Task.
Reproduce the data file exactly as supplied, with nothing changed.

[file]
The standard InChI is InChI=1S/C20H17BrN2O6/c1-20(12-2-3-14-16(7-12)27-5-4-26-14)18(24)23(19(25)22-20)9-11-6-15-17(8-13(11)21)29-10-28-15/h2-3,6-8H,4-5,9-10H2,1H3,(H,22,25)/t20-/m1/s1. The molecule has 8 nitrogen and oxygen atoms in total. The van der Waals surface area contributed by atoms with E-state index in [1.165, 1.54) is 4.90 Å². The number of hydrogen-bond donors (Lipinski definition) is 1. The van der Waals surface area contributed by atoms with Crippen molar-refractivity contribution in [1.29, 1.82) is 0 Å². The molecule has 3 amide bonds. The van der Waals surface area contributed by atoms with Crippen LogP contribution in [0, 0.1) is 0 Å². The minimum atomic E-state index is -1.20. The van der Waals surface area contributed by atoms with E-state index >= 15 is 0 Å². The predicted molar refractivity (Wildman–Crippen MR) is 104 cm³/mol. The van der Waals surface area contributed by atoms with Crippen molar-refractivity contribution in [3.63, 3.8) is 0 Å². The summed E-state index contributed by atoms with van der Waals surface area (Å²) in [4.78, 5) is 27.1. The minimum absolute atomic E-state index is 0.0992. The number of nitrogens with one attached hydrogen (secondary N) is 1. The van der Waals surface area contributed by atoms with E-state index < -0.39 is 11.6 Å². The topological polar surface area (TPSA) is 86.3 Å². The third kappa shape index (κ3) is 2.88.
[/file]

The standard InChI is InChI=1S/C20H17BrN2O6/c1-20(12-2-3-14-16(7-12)27-5-4-26-14)18(24)23(19(25)22-20)9-11-6-15-17(8-13(11)21)29-10-28-15/h2-3,6-8H,4-5,9-10H2,1H3,(H,22,25)/t20-/m1/s1. The molecule has 8 nitrogen and oxygen atoms in total. The van der Waals surface area contributed by atoms with E-state index in [1.165, 1.54) is 4.90 Å². The number of hydrogen-bond donors (Lipinski definition) is 1. The van der Waals surface area contributed by atoms with Crippen molar-refractivity contribution in [1.29, 1.82) is 0 Å². The molecule has 3 amide bonds. The van der Waals surface area contributed by atoms with Crippen LogP contribution in [0, 0.1) is 0 Å². The minimum atomic E-state index is -1.20. The van der Waals surface area contributed by atoms with E-state index >= 15 is 0 Å². The predicted molar refractivity (Wildman–Crippen MR) is 104 cm³/mol. The van der Waals surface area contributed by atoms with Crippen molar-refractivity contribution in [3.63, 3.8) is 0 Å². The summed E-state index contributed by atoms with van der Waals surface area (Å²) in [4.78, 5) is 27.1. The minimum absolute atomic E-state index is 0.0992. The number of nitrogens with one attached hydrogen (secondary N) is 1. The van der Waals surface area contributed by atoms with E-state index < -0.39 is 11.6 Å². The topological polar surface area (TPSA) is 86.3 Å². The third kappa shape index (κ3) is 2.88.